In the course of human history, men and women, moments of valor, and human experiences have existed that defy the past with the bold aspiration of moving man towards something more.
Around 509 BC, in the hills surrounding the Tiber River, a man named Lucius Junius Brutus led a revolt against the local monarchy. The result of his actions was unprecedented, leading to the creation of the Roman Republic. His actions indirectly gave life to elected officials, a voting constituency, term limits, and peaceful transitions of power. A representative democracy—the first of its kind.
Over two millennia later, the giants of our past, driven by patriotic zeal, gathered in a stuffy room in Philadelphia, proposing the fruits of Brutus’ labor. The Constitution they assembled during the summer of 1787 capitalized on the core tenant of the Roman Republic: a voting constituency responsible for electing a body of officials, limited by term, to decide upon the policies that would most benefit the state. This was no monarchy in which a singular autocratic power rested in the hands of one individual, nor was it a democracy in which the state was constantly under threat of being smothered by a reactionary populism. Rather, the promise of a Republic is a measured choice by part of the citizenry and a checked authority for its elected officials. It is the synthesis of two notions of governance in order to ensure the stability of the state in the face of overwhelming change.
Almost 230 years later, after a campaign spectacle, the 45th President of the United States was elected. He is a populist—the second to grace the Oval Office—backed by Middle America, and champion of isolationist and nationalist policy. The podium of his victory speech brandished the words “Make America Great Again.” His was the light of hope to his voting base; for Trump voters, the new president-elect was a politician who truly cared about the frustrations of those struggling in America.
Yet, nearly a hundred days into his Presidency, many of President Trump’s supporters are experiencing a new frustration, one caused primarily by the man they thought was the champion of their ideals and success. Where the President once spoke of a tougher stance on China’s supposed currency manipulation, he now has dinner with China’s President Xi Jinping at his Mar-A-Lago resort. Where the President once campaigned for the strengthening of our relationship with Russia, recent incursions into the Syrian conflict have both Trump and Putin claiming that relations are worse than ever. Where the President once ran on an “America First” policy of splendid isolation, the use of arms in Syria and Afghanistan, coupled with the attempted strong-arming of North Korea over a missile test, contradict his promises. Where the President once argued to repeal and replace his predecessor's Affordable Care Act, the debacle that was his own American Health Care Act has seemingly scared his administration away from healthcare policy. The list of the President’s policy flips goes on.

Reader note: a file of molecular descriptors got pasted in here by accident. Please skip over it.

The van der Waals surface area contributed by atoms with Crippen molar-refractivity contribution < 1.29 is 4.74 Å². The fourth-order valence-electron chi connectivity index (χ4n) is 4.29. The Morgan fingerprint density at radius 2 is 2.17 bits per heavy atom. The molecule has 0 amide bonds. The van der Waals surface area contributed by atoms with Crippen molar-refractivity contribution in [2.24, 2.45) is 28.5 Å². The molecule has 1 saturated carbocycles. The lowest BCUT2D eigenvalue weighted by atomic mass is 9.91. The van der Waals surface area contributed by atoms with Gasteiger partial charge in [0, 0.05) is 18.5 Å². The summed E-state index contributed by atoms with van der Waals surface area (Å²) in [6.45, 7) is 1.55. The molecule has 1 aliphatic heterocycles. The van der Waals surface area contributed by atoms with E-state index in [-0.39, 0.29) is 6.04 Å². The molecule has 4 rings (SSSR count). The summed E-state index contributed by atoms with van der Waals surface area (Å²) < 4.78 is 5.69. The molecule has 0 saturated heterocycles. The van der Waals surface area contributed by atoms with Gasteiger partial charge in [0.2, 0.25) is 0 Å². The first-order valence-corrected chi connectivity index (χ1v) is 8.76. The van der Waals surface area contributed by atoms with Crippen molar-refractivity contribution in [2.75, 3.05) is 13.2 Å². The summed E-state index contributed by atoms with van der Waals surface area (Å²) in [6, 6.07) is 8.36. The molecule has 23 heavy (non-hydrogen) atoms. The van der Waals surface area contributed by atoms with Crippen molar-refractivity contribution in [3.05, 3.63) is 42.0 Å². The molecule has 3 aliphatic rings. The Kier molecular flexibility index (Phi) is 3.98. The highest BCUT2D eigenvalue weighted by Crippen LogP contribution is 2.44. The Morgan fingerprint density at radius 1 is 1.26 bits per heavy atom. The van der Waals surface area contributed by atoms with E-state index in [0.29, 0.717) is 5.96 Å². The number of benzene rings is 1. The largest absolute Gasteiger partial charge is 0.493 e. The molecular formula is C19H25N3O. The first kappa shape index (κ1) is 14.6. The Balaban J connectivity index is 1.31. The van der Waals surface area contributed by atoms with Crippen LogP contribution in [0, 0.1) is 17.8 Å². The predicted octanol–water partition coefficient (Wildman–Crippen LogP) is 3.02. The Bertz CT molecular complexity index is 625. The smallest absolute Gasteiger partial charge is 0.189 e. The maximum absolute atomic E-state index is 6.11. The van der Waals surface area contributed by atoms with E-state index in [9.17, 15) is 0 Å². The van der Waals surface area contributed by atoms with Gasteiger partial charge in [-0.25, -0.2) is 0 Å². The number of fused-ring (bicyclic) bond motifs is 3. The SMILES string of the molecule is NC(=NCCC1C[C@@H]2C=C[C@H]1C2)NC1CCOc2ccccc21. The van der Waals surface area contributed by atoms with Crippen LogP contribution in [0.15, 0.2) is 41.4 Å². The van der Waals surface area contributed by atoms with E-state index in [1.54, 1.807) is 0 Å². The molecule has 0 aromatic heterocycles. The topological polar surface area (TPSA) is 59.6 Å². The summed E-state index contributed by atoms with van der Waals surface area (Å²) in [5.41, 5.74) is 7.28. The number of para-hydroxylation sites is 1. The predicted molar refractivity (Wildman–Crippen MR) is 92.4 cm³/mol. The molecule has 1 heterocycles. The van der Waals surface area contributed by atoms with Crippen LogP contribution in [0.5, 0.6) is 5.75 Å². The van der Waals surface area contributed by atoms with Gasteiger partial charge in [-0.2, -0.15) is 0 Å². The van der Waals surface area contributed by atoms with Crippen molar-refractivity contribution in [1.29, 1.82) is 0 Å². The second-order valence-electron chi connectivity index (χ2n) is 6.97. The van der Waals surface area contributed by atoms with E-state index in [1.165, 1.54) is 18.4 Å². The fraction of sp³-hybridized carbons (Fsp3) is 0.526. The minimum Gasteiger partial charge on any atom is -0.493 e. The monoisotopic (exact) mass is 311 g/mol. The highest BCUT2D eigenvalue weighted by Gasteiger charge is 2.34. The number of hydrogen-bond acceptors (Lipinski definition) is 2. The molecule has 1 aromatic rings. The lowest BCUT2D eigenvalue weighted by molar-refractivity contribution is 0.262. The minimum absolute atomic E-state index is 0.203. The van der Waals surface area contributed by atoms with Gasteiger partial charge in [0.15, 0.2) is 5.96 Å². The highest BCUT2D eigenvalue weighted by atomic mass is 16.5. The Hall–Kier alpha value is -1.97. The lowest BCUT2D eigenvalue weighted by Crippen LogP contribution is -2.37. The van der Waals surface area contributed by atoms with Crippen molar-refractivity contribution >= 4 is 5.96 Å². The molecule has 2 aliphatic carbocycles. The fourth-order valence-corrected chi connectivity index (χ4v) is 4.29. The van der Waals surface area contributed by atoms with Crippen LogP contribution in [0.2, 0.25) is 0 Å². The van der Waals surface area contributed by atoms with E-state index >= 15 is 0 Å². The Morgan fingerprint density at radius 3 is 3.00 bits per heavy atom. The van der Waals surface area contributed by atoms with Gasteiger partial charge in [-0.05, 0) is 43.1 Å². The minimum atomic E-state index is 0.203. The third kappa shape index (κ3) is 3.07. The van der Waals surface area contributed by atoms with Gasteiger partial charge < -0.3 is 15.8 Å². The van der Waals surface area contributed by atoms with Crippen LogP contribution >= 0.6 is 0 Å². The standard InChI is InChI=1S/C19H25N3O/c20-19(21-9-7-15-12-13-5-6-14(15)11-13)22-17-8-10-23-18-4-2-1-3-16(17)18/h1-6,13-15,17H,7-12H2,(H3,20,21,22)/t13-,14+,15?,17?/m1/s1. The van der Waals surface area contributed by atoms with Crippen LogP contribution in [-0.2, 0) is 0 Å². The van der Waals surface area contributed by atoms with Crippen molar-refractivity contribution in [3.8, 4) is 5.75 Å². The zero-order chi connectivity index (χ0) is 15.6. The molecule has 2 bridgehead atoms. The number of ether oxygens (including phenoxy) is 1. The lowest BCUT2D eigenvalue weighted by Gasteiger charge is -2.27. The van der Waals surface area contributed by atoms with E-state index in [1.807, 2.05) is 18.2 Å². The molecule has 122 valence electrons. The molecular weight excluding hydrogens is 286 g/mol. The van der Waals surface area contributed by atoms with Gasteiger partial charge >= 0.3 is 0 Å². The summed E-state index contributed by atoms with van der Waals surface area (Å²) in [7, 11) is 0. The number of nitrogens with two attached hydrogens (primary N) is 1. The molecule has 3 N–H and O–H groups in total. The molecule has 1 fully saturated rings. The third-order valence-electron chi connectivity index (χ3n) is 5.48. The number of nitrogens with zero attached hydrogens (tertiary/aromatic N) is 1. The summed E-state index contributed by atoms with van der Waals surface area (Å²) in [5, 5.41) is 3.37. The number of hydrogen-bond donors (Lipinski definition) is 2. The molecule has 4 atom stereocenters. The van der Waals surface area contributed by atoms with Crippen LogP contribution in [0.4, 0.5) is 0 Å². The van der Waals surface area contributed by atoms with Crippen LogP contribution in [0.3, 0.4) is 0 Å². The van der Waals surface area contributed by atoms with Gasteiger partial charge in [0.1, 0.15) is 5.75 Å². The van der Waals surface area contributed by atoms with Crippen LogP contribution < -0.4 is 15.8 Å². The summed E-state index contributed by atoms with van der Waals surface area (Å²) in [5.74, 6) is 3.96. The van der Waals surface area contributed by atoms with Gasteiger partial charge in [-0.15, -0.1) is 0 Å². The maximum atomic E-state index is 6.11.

It is easy to understand why those who voted for Donald Trump might be frustrated. To have a candidate embody your beliefs until Inauguration Day can be both frustrating and disenchanting. Yet, while many of them might cry out in anger that it is Donald Trump’s duty to represent the views of his constituency, I simply cannot agree. The Republic is grounded in the citizenry’s ability to elect those that have shown both character and the ability to govern. While policy ought to be the deciding factor in the choice between qualified candidates, there is a clear reason career politicians are often elected to the highest office in the land: they have shown true dedication to matters of policy, dedication that often consolidates itself as a personal belief.
Obviously, there are career politicians who do not serve selflessly as they ought to in a perfect Republic. Therefore, it is the duty of the voting public to elect those officials who govern with an ideological fervor that matches the beliefs of the people. I am not bashing those who are not career politicians; everyone has to start at some point. Rather, I am taking the opportunity presented by the pragmatism of Donald Trump to reintroduce the promise made by a Republic to its people. Simply, while it is the responsibility of the electorate to appoint officials of the highest caliber, it is the responsibility of such officials to govern as fits their character and beliefs. If such governance does not meet the high standards of the public, then it is a constitutional right to replace that official at the end of their term. And if four years seems like a long time to some people, local elections happen frequently, Congressional midterms are approaching, and the voice of public can sway the direction of government.
Often, politics in the modern era dissuades many from the notion of government, as the image of the greedy, pragmatic politician lingers in the recesses of our minds. Yet in times of struggle, recalling the promise of a Republic reminds us of who we ought to be, and why we ought to hope.